Mayflower Compact


The Pilgrims would benefit greatly from living alongside their politically active Puritan friends. They were companions together in the Christian faith. But politics was a secondary issue for the Pilgrims. It did not have the same priority as the Gospel. Politics was not their main burden or motivation. They believed that no matter what the political system was, the country would only be as good as the moral integrity of it’s individual citizens. National politics, to the Pilgrim, was like an egg omelet. The quality of the resulting dish was not so much how the ingredients were mixed as on how good the eggs were. As evangelicals they were going to live peaceably within whatever system they found themselves. They would go along with the politics of the land as much as their consciences allowed. If insurmountable problems were to arise the Pilgrims would not make waves or take up arms in protest. They would quietly step away from all the fracas and move on. They were prepared to pack up and leave the land of their present encampment if they felt that God was calling upon them to do so. Their hopes were not bound up in the land in which they found themselves living. Nor was their ultimate hope to be found in the flags and standards they saw raised before them. After all, they were Pilgrims. They were sojourners in the land. Theirs was not the yellow brick road and a pathways made by men. They were Pilgrims. As evangelicals they were called to a difficult passage through a strait gate and along a narrow way up onto a highway of holiness. They knew that it would not be easy. But in their Pilgrim devotion all this extra effort was no burden at all. In fact it was a joy. Because they were on the road to glory.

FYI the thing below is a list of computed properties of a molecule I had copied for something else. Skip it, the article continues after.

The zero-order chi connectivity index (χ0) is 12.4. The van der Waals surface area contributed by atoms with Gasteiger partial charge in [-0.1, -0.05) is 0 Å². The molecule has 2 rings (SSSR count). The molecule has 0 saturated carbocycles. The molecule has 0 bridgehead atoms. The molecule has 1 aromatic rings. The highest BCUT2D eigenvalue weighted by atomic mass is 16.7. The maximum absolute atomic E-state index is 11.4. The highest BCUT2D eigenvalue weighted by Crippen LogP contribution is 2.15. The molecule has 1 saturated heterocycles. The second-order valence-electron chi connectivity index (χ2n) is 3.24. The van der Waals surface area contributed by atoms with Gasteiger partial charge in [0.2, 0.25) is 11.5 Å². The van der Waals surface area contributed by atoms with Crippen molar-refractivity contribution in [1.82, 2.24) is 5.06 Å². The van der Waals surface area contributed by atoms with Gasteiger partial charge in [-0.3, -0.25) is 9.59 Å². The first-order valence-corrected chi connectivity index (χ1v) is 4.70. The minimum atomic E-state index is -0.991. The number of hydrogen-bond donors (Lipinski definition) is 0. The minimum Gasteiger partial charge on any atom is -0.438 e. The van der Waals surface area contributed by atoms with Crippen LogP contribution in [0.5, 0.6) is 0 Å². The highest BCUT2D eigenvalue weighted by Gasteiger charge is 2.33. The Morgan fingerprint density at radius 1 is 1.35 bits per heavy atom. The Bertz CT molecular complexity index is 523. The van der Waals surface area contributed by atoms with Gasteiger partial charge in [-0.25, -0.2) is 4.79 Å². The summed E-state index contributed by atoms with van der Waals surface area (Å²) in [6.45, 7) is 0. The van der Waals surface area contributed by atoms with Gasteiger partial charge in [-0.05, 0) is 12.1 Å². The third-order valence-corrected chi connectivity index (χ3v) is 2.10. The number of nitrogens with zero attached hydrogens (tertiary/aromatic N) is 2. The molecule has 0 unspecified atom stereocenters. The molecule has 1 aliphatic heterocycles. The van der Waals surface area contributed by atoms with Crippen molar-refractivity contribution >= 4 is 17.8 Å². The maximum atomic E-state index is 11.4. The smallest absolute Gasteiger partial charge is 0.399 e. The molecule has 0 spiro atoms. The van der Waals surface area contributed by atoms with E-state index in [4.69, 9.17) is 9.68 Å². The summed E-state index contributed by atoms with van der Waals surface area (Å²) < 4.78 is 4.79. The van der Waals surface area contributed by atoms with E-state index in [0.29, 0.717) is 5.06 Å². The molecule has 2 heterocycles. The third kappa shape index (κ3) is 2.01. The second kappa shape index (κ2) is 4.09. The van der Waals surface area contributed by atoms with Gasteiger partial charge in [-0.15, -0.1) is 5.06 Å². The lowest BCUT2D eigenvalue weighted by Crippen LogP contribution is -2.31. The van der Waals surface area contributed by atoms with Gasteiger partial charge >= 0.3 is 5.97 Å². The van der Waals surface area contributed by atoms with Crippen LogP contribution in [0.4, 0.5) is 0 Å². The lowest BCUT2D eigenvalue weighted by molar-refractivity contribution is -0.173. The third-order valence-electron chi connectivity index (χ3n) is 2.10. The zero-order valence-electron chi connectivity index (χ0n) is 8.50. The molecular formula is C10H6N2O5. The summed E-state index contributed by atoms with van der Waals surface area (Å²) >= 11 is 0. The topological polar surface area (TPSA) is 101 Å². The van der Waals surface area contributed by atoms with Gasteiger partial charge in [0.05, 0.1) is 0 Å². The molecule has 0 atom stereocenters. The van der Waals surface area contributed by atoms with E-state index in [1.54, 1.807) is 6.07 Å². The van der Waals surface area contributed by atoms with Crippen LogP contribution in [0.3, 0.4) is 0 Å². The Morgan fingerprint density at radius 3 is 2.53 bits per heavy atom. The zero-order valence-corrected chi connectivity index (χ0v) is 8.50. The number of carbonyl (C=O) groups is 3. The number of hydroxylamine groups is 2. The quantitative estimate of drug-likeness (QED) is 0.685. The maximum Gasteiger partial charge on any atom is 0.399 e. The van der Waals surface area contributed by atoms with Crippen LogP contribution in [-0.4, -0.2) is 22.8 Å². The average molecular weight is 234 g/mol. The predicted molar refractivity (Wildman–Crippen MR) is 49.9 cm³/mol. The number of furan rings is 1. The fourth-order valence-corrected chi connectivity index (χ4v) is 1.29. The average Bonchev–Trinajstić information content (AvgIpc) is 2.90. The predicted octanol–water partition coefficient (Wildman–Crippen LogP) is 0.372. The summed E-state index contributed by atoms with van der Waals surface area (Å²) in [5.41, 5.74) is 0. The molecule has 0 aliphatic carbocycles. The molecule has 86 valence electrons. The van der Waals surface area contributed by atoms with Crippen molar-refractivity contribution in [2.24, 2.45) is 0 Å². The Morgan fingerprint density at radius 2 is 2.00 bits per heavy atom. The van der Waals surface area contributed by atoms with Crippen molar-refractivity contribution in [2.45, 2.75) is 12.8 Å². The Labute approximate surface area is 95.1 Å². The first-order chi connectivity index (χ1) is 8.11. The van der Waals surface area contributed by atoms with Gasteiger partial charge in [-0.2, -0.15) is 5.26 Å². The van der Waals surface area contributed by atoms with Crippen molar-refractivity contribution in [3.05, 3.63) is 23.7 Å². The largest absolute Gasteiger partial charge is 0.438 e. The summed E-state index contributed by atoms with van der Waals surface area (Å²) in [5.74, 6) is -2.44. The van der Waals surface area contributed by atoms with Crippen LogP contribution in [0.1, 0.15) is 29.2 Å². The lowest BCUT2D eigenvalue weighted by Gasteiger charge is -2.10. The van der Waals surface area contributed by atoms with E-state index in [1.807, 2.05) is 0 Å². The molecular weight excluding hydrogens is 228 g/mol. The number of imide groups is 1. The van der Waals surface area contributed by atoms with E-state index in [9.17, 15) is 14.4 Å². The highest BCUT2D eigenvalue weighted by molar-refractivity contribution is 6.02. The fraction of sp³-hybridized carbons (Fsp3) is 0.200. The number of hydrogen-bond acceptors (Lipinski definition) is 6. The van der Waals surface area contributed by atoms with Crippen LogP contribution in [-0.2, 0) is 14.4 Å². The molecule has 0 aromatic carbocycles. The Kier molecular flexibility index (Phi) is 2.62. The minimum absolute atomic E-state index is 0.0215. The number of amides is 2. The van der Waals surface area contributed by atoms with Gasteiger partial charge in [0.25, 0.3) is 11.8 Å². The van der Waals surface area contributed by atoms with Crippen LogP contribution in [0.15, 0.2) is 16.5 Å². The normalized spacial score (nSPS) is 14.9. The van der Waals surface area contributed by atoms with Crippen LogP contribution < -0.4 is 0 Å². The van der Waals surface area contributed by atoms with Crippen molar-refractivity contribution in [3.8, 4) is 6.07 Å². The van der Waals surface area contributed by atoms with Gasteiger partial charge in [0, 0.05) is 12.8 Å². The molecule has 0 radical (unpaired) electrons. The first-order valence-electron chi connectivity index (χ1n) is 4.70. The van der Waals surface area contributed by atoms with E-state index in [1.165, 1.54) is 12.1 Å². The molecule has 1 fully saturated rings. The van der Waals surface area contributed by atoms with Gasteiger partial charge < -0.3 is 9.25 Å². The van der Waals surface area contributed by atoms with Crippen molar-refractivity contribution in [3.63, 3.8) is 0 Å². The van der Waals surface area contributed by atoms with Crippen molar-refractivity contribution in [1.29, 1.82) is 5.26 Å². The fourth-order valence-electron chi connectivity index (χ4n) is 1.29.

Arriving in the New World


The Pilgrims had a long view of history. They believed that they were in a continuous stream of faithful Christian believers extending all the way back to the Apostles. When they were arrested by Roman Catholic or Reformist church authorities, this was the usual testimony they brought. Even under torture, the attempts to find ringleaders among Pilgrim Separatists usually led nowhere, except to Jesus Christ Himself. But He was a radical that church dignitaries could hardly come against. The Pilgrims also pointed to the Gospel as their over arching mission. And they had been commissioned by Jesus Himself in the Great Commission. That commission had been given to the early Church back in the first century. And it extended right on up to the very last day of the age. Even if the political climate of their land turned against them the Pilgrims were going to remain steadfast. They would still keep their peace and operate in the graces. Pilgrims were loathe to pick up the sword against their fellow man.

Many evangelicals were Pilgrim separatists. They had committed themselves to a lifestyle of Christian consecration. Many of them, having gone through the Reformation Wars in Europe, were not impressed with Church politics. They had seen enough Christian blood spilled in the 1500’s to last several lifetimes. They also had a collective memory of past history. Established religion had persecuted devoted Christians during the 4th century after the Council of Niceae. Persecutions of true Christians by the state and by their hired church authorities was the sad legacy of this compromise. So, the Pilgrim Christians were not easily moved by the passionate appeals for the support. That came from the earthly powers. They were wary of religious party spirit and those who came in to manipulate the fears of Christians. Pilgrims were just not trusting of politicians at all, whether they were making their play from within the church or from the outside. Nor were they convinced that the state would deliver on its promises. So Christians of Pilgrim devotion were wary of the political agents of the nation. The knew that the land of their present dwelling was not their ultimate security. It was just their present encampment. The country they now found themselves in was not their final destination. It was historically important, to be sure. But in the long view it was still just a waypoint on the epic journey of the saints toward the Holy City.